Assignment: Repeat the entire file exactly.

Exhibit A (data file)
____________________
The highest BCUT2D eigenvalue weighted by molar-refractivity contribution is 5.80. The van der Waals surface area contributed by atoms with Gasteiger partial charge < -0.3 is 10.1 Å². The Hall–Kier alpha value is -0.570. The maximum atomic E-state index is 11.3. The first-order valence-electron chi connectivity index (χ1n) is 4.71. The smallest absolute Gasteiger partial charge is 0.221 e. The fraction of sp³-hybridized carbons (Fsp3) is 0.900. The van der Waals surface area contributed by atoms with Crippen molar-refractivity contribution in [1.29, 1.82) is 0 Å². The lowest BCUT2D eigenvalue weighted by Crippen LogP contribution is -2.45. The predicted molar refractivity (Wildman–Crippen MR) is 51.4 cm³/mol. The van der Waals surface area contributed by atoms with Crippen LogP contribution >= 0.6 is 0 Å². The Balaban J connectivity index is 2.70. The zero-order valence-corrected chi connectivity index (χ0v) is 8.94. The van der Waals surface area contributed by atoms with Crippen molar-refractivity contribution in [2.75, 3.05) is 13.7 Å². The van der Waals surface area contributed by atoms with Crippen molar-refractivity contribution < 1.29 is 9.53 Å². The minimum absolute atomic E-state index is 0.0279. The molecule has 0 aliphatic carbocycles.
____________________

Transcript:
The highest BCUT2D eigenvalue weighted by molar-refractivity contribution is 5.80. The van der Waals surface area contributed by atoms with Gasteiger partial charge < -0.3 is 10.1 Å². The Hall–Kier alpha value is -0.570. The maximum atomic E-state index is 11.3. The first-order valence-electron chi connectivity index (χ1n) is 4.71. The smallest absolute Gasteiger partial charge is 0.221 e. The fraction of sp³-hybridized carbons (Fsp3) is 0.900. The van der Waals surface area contributed by atoms with Crippen molar-refractivity contribution in [1.29, 1.82) is 0 Å². The lowest BCUT2D eigenvalue weighted by Crippen LogP contribution is -2.45. The predicted molar refractivity (Wildman–Crippen MR) is 51.4 cm³/mol. The van der Waals surface area contributed by atoms with Crippen LogP contribution >= 0.6 is 0 Å². The Balaban J connectivity index is 2.70. The zero-order valence-corrected chi connectivity index (χ0v) is 8.94. The van der Waals surface area contributed by atoms with Crippen molar-refractivity contribution in [2.75, 3.05) is 13.7 Å². The van der Waals surface area contributed by atoms with Crippen molar-refractivity contribution < 1.29 is 9.53 Å². The minimum absolute atomic E-state index is 0.0279. The molecule has 0 aliphatic carbocycles.